Benefits of Healthy Fundraising:
- Healthy kids learn better:
Research demonstrates that good nutrition is linked to better behavior and academic performance. To provide the best possible learning environment for students, schools must also provide an environment that supports healthy behaviors.
- Provides consistent messages:
Fundraising with nonfood items and healthy foods demonstrates a school commitment to promoting healthy behaviors. It supports the classroom lessons students are learning about health, instead of contradicting them.
- Promotes a healthy school or child care environment:
Student need to receive consistent, reliable health information and opportunities to use it. Healthy fundraising alternatives can be an important part of providing an overall healthy school environment.
Steps to Successful Fundraising:
- Update your wellness policy so that fundraisers must be activity-based, sell non-food items or only sell foods that meet the USDA’s Smart Snacks in Schools nutrition standards
- Talk with your PTO, principal, coaches, school and boost clubs, parents and food service staff about the importance of offering healthy fundraising options and provide them with examples
- Enlist student to research and develop healthy, profitable fundraising ideas and include them in the planning process
- Develop a budget and plan for the school year that includes:
- Identifying fundraising needs and what the funds will support
- Outlining potential fundraising activities
- Estimated revenue from each activity
- Estimated expenses resulting from activity
- A calendar of when the activities will occur
- Estimated involvement from youth and/or parents
Creative Ideas for Fundraising:
Support Physical Activity
- Walk-, run-, bike-, dance-, skate-a-thon or a 5K color run
- Zumba, dance or yoga night
- Jump rope or hula hoop competition
- Team sports tournament for youth and their families (golf, tennis, horseshoe, etc.)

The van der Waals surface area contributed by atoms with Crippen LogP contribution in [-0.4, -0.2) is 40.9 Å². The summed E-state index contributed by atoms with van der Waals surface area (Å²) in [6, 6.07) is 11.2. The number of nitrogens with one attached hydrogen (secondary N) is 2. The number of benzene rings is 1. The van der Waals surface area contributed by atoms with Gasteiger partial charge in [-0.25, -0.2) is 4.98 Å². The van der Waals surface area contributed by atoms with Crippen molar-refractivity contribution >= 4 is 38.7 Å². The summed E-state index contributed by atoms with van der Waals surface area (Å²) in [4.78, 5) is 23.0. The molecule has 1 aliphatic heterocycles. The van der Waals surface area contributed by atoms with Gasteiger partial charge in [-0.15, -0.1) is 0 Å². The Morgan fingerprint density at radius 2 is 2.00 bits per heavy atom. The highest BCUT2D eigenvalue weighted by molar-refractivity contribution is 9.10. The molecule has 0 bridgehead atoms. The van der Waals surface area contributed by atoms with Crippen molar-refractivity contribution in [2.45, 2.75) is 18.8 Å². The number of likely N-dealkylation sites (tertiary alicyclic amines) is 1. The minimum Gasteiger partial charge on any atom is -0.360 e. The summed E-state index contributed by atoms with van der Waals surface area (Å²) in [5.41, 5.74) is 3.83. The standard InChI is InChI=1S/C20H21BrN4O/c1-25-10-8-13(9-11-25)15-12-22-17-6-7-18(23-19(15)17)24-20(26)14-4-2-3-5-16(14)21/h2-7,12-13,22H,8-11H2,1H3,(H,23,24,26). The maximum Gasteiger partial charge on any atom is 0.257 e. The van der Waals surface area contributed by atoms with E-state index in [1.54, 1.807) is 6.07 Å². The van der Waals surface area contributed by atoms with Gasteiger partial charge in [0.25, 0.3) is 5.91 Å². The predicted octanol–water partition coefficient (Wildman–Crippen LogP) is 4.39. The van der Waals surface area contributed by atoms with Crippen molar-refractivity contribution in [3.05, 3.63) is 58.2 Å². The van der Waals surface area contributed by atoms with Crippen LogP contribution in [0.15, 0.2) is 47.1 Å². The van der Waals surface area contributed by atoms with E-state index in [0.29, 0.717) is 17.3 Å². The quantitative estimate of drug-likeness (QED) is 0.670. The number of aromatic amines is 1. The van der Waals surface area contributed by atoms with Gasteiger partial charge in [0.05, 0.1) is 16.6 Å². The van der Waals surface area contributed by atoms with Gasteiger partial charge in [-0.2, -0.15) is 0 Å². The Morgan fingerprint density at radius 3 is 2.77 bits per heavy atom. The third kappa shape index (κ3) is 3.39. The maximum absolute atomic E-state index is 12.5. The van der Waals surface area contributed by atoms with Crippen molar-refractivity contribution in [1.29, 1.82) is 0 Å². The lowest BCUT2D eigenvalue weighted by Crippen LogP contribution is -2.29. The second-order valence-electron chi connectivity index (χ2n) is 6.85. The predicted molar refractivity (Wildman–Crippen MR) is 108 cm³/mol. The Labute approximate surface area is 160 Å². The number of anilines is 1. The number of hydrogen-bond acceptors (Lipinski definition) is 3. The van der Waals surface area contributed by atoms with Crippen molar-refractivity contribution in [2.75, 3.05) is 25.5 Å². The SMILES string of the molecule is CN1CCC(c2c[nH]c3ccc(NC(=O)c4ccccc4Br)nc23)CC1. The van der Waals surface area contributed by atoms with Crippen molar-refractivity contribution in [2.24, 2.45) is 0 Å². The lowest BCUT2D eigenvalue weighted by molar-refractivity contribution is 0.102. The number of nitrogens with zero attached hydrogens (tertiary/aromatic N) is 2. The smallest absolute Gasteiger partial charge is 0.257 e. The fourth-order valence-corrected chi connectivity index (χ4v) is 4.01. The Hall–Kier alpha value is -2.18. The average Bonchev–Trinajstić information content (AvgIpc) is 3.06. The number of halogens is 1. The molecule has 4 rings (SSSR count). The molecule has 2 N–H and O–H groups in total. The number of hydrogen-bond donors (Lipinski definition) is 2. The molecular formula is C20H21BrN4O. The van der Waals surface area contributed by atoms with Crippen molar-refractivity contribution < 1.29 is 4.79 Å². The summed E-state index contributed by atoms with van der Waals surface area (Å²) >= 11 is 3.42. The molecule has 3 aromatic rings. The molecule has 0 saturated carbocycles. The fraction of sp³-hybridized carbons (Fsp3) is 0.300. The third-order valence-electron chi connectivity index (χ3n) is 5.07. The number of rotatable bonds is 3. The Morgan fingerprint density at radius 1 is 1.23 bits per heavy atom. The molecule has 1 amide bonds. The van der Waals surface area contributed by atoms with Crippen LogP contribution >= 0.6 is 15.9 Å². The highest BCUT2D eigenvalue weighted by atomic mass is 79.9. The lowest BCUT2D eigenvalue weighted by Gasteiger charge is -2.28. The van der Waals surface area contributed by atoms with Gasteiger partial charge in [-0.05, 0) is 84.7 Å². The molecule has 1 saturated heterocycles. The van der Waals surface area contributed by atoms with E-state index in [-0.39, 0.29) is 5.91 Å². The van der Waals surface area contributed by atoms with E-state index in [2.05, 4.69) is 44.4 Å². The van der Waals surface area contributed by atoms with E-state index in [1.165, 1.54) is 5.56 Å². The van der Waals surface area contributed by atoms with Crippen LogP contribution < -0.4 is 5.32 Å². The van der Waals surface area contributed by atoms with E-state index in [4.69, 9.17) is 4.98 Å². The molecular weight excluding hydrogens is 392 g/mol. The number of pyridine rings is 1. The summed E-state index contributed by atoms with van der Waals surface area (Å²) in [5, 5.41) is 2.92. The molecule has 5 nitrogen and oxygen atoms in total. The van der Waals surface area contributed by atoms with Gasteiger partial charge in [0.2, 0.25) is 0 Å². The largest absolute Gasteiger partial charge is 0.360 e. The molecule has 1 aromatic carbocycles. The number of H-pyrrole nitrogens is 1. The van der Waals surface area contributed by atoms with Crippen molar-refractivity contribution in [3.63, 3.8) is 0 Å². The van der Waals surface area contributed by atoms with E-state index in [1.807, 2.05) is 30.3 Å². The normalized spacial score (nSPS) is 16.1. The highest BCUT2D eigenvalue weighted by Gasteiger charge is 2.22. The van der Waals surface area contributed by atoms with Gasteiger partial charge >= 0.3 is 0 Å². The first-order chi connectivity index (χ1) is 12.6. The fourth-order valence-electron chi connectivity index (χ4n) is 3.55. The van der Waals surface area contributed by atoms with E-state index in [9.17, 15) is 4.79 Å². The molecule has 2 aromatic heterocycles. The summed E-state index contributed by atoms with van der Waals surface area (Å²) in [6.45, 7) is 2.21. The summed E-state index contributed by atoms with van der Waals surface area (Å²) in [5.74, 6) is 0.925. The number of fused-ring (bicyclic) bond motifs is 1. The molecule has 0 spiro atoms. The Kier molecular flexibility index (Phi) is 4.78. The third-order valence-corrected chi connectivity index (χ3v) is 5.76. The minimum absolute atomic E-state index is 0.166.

- Bowling night
- Skate night
- Sports camps or clinics
- Talent show
- Science fair
- Spelling bee for kids and adults
- Book fair
Non-food Items to Sell
- School branded promotional items – Frisbees, sports equipment, clothing, decals, bumper stickers, cups, stadium pillows/blankets
- Coupon books
- Magazine subscriptions
- First aid and car safety kits
- Holiday wreaths, candles, greeting cards, and wrapping paper
- School supplies (notebooks, pencils, pens and crayons)
- Arts and crafts made by students and/or school staff
- Flower plants and bulbs
- Vegetable seeds and plants
- Fresh fruit – bulk peaches, apples, pears, etc.
- Frozen fruit
- Fruit and nut baskets
- Garage sale
- Treasure hunt or scavenger hunt
- Live or silent auction
- Gift wrapping
- Car wash
- Raffle (theme bags, teachers do a silly activity
- Pet wash
- Game night
- Haunted house
- Recycling drive
- Bingo night
- Magic show
- Craft show
- Coin drive between classrooms
- “Taste of Your Town” event with local chefs
How do the Smart Snacks Standards affect school fundraisers?
1) Sale of foods and beverages that meet the Smart Snacks Standards and sales of nonfood items (e.g., wrapping paper and apparel) are not limited under the Federal policy.
2) Fundraising activities that occur during nonschool hours, on weekends, or at off-campus events are not limited under the Federal policy.
3) Fundraisers selling foods that are intended to be consumed outside the school day are not limited under the Federal policy.
4) Some States allow a certain number of in-school fundraisers to be exempt from the Smart Snacks Standards. Contact your State agency for more information.
For additional ideas on healthy fundraisers, click here.